Location, Location, Etc.

I don’t live in an interesting city.

Don’t get me wrong – I love where I live. It’s pretty, the crime rates are fairly low, everything is pretty easy to get to and the weather is…well lousy, but that’s all right; at least I get to experience all four seasons, even if they can all be extreme. But as happy as I am to live here, I don’t think my characters ever could.

I was thinking about this the other day. I’m starting a new project, and at the present time it’s setting-less. “Enter main character’s apartment”, but it’s still sort of a building floating in the middle of nowhere. I thought for a moment about setting it here, but then realised it wouldn’t work. I know other people have set stories in my area, and they seem to have pulled it off, but whenever I start I always imagine readers giving me the big eye roll that I couldn’t be more creative.

I’m looking out my window and trying to imaging a dragon swooping in and setting fire to the trees. I can’t see it. For me, it’s more likely the dragon would land, pull out his clip board and start checking off squirrel-tree ratio violations.

I don’t have the same hesitations or uncertainty about setting my stories anywhere else, and I’m not sure if everyone feels that way or if it’s just something I need to work on and get over. If you wanted to, could you write a story set in your neighbourhood? Could you see your MC sitting in the pizza place down the street, or going for a run along the bike path? Would your villain have a place to plot and a good well-known landmark to threaten? Or do you, like me, send them out in the world and always have them destroy/save other places?

Am I being picky, or have I just discovered one of the greatest excuses to travel my parents will ever hear?

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7 comments

  1. Previously I pretty much always set my stories in fictional places (on a spaceship, on terraformed Mars, made-up worlds) but my current wip is set in my hometown of Vancouver. I’m actually really enjoying having the characters live out the story in places that are so familiar to me (although some parts of the story take place in different realms). I don’t know that it’s something you need to get over though. Maybe where you live just isn’t the right setting for your characters. Characters can be quite picky about such things! 🙂

  2. I don’t think you’re alone in finding it harder to merge day-to-day reality with fictional imagination. Our real lives come with huge amounts of preconceptions, baggage, actual physics, and just, well, lots of reality. That’s a lot of extra weight to be carrying around when you are trying to launch your mind into the creative stratosphere.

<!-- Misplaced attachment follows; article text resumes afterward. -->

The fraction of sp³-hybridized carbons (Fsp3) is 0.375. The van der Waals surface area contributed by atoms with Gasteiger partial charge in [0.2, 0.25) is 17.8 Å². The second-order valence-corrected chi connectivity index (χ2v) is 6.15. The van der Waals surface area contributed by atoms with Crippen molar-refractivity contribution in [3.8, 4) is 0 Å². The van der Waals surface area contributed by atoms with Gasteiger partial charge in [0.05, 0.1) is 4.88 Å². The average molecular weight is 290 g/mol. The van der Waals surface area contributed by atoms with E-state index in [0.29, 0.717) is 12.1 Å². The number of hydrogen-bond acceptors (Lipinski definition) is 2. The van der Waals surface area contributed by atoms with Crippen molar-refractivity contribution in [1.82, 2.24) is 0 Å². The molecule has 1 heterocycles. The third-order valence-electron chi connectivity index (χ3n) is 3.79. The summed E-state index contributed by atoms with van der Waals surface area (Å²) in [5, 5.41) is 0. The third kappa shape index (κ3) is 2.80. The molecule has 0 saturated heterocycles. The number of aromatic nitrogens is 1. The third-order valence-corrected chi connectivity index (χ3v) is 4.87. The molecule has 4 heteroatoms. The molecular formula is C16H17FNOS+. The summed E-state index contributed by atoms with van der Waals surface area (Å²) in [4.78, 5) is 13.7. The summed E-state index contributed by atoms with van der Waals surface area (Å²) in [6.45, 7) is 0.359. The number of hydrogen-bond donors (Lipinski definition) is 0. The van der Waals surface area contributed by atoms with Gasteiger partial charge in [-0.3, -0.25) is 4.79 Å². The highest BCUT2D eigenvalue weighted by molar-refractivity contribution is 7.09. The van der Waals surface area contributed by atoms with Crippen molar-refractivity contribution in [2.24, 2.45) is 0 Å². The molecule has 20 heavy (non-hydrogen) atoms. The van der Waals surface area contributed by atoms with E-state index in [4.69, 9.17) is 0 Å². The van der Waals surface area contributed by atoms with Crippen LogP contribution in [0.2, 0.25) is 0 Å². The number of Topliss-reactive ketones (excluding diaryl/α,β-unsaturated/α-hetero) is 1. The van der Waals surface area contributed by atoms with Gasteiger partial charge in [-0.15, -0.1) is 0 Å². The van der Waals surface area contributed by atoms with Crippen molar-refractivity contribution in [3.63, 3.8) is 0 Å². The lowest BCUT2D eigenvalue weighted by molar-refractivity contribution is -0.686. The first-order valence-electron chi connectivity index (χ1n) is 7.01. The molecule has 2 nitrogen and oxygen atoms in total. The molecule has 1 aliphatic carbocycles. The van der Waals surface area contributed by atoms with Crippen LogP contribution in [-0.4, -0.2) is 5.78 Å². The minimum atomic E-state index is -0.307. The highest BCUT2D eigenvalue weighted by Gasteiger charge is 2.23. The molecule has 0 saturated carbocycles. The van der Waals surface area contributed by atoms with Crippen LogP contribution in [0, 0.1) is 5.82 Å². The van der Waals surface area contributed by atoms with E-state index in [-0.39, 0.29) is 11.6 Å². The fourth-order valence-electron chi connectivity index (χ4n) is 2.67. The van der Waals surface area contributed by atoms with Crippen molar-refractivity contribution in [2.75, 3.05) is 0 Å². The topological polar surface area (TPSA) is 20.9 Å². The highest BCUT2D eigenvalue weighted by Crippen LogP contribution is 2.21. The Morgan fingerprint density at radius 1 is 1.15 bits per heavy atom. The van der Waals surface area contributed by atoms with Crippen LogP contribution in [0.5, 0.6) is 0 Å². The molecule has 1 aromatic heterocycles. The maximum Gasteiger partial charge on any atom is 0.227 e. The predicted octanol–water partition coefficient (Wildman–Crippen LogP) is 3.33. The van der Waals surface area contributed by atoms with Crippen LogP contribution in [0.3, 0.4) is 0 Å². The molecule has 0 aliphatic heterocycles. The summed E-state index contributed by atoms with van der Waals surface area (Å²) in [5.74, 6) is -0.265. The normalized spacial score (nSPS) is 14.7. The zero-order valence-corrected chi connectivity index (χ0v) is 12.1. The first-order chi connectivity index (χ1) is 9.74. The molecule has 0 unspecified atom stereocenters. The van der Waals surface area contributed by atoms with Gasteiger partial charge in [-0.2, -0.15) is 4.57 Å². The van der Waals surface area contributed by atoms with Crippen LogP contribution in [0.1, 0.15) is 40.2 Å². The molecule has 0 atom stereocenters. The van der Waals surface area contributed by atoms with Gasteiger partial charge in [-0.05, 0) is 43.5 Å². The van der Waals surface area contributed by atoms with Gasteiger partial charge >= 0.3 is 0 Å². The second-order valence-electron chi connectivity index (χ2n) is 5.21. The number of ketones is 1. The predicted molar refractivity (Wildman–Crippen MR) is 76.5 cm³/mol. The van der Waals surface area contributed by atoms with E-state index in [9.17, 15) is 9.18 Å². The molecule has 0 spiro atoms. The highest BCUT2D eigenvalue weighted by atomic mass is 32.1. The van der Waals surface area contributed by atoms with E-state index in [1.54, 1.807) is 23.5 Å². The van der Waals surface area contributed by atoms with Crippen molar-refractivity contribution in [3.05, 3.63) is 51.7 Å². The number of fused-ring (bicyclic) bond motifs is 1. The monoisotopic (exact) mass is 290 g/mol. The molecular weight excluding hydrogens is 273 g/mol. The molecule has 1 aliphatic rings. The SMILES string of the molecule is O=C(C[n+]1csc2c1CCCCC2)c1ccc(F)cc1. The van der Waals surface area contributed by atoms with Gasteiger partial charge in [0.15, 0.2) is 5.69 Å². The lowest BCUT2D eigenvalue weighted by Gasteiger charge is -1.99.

Also, our readers know our reality as we share it with them, and any discrepancies between what you write and what they know will snap them out of the story. Blending the fantastical with the grit of reality is possible, and is easier with some types of fiction and genres than others, but sometimes it’s easier and more fulfilling for the reader to lead them on a journey of pure imagination, rather than trying to describe an alien invasion down at the local supermarket.

  3. If I’m not setting my story in some crazy dystopian world, it always seems to end up in the city of Atlanta or the S.C. town where I grew up. Not so creative, right?

    Btw, this sentence made me LOL: “It’s more likely the dragon would land, pull out his clip board and start checking off squirrel-tree ratio violations.” And if I saw a dragon do that, I’d think, “This place is freaking awesome…and where did he get that clipboard?” 😉

    1. Haha – the start of a new story in itself maybe? Hm….
      But I admire that you can set your stuff in your neighbourhood. After getting these comments, I’m really interested in giving it a shot. Could lead it something cool.

  4. I like to keep my characters contained to one place for the most part. That place doesn’t have to be my city, but I rarely change locations because the stories don’t really call for it.

Thoughts?

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